CBRE Foresees $1.38B Annual GGR for Wynn’s UAE Resort

Las Vegas and Macau have long been the two premier global gaming markets. The UAE, nestled in between them, is now piquing the interest of analysts and investors alike—some think it could be the next multibillion-dollar market.

CBRE Foresees $1.38B Annual GGR for Wynn’s UAE Resort

A report by CBRE Institutional Research foresees a golden future for Wynn Resorts’s Wynn Al Marjan Island in the United Arab Emirates. CBRE sees the IR generating $1.38 billion annually in GGR and net revenues of $1.8 billion, Inside Asian Gaming reported June 6.

The report, “United Arab Emirates: The next gaming frontier” was generated by analysts  John DeCree, Colin Mansfield, Connor Parks and Max Marsh, who described themselves as “more bullish” after visiting the property. Some see the overall market burgeoning as a new Las Vegas. “We believe the UAE represents one of the most compelling opportunities in global gaming,” they wrote.

It came out as Wynn took the wraps off the first design images for the resort. The analysts base the healthy profit outlook on the important fact that Wynn will be quite literally opening a new gaming frontier in a Muslim region where, until recently, gambling was considered to be forbidden by the Koran. There is no competition in the region.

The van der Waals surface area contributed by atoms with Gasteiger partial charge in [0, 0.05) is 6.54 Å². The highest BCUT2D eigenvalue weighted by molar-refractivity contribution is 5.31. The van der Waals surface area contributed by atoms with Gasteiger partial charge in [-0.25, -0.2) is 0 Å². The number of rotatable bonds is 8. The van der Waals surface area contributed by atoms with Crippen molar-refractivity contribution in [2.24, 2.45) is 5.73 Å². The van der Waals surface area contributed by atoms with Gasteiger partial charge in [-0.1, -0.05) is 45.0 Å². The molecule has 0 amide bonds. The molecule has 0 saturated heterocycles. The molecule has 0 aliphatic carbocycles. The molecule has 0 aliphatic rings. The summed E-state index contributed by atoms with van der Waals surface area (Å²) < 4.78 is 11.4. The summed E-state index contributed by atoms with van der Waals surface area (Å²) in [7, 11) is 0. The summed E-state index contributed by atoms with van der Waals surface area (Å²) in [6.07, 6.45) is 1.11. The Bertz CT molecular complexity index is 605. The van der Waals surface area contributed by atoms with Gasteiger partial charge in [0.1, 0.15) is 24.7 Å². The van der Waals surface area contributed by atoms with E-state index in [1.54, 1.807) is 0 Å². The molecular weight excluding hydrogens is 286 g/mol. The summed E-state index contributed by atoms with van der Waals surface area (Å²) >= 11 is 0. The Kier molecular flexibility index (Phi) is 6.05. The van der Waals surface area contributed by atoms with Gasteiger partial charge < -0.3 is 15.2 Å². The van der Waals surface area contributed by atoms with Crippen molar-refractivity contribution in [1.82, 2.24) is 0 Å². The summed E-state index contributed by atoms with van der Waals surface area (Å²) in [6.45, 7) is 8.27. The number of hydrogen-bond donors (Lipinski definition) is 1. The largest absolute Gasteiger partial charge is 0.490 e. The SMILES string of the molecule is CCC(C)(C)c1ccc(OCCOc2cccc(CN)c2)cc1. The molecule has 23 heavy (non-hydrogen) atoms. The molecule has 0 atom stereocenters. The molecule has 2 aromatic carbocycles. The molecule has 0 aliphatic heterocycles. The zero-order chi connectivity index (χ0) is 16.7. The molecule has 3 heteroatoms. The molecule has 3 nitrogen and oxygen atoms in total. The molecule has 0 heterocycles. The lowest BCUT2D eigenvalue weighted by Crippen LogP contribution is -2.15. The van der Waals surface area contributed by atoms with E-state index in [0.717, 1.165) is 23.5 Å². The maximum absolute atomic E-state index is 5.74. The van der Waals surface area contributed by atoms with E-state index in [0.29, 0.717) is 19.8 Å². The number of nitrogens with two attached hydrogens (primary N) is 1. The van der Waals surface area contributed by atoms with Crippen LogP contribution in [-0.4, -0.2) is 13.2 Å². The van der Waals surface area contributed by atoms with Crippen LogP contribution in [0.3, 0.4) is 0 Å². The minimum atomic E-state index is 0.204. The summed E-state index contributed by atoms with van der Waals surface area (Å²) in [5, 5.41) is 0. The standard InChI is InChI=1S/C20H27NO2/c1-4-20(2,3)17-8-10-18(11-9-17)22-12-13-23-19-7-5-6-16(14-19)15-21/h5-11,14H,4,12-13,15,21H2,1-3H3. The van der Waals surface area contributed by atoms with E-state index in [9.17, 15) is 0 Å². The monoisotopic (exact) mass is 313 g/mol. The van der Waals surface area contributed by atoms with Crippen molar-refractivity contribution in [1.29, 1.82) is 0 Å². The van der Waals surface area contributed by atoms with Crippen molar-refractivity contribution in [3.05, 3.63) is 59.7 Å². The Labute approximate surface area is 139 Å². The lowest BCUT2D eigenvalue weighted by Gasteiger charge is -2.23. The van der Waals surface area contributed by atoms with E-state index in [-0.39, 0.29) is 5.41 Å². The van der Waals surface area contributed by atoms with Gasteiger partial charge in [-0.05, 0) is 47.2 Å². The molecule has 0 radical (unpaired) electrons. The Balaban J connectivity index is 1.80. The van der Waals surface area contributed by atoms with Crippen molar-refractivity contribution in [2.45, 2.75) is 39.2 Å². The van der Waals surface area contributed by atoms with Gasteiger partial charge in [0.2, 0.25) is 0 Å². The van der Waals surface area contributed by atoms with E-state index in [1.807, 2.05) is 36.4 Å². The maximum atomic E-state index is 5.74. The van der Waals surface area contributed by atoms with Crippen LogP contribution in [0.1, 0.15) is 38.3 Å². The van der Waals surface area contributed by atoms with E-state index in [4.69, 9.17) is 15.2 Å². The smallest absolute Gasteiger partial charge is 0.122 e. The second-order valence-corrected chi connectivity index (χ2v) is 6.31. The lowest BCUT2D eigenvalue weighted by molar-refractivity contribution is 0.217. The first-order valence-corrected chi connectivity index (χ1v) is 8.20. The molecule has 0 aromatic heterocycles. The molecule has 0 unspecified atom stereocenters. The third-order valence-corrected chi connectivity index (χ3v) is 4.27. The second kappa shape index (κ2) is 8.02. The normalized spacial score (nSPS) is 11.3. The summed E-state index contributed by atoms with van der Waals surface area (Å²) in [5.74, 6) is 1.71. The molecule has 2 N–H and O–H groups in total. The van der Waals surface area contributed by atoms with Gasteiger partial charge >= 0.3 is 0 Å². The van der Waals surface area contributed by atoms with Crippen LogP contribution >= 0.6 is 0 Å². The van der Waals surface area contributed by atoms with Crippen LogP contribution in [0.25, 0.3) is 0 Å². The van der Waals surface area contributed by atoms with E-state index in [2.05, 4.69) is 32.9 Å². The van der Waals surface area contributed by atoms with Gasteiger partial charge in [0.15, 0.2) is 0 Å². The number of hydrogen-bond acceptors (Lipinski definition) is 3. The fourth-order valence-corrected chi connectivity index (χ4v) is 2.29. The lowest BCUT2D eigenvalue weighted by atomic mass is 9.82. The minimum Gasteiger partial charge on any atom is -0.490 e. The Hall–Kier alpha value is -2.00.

The Wynn property will have a 1,000-foot hotel tower with 1,542 rooms, suites and 22 high-priced beachfront villas, 22 restaurants and lounges and retail and meeting spaces.

The analysts wrote: “With a population of 9.7mm people (~88% expats), a robust tourism industry with ~25mm annual visitors and a high propensity to spend, virtually no gaming competition in the region, and an expectation for an operator-friendly regulatory regime, the UAE presents one of the best IR investment opportunities we have seen in a long time.”

The report projects profits of about $356 million by 2030 for the UAE resorts with EBITDAR estimated at US$921 million annually. The analysts expect the resort to hit full stride and stabilize profits within three years of opening.

However, they added, “. . .it could be much quicker. We have seen first-to-market properties like Marina Bay Sands and Sands Macao ramp much quicker given the historical lack of gaming supply in those markets.”

The report also emphasizes the importance of margins when analyzing the UAE’s growth potential.

CBRE wrote: “We have seen consensus forming in the mid-30% property margin range for Wynn Al Marjan Island and other IRs in the UAE.” It added,  “However, with an expected tax rate and regulatory regime that would rival Singapore and Las Vegas, relatively favorable labor conditions (compared with quotas in Macau and unions in Las Vegas), and virtually no competition, we would expect operating margins to be more akin to Singapore (50% range) than Las Vegas.”

The untapped market will be made tappable if bans on gambling are lifted in the UAE where 74.5 percent of the population professes Islam, which teaches that gambling is harmful.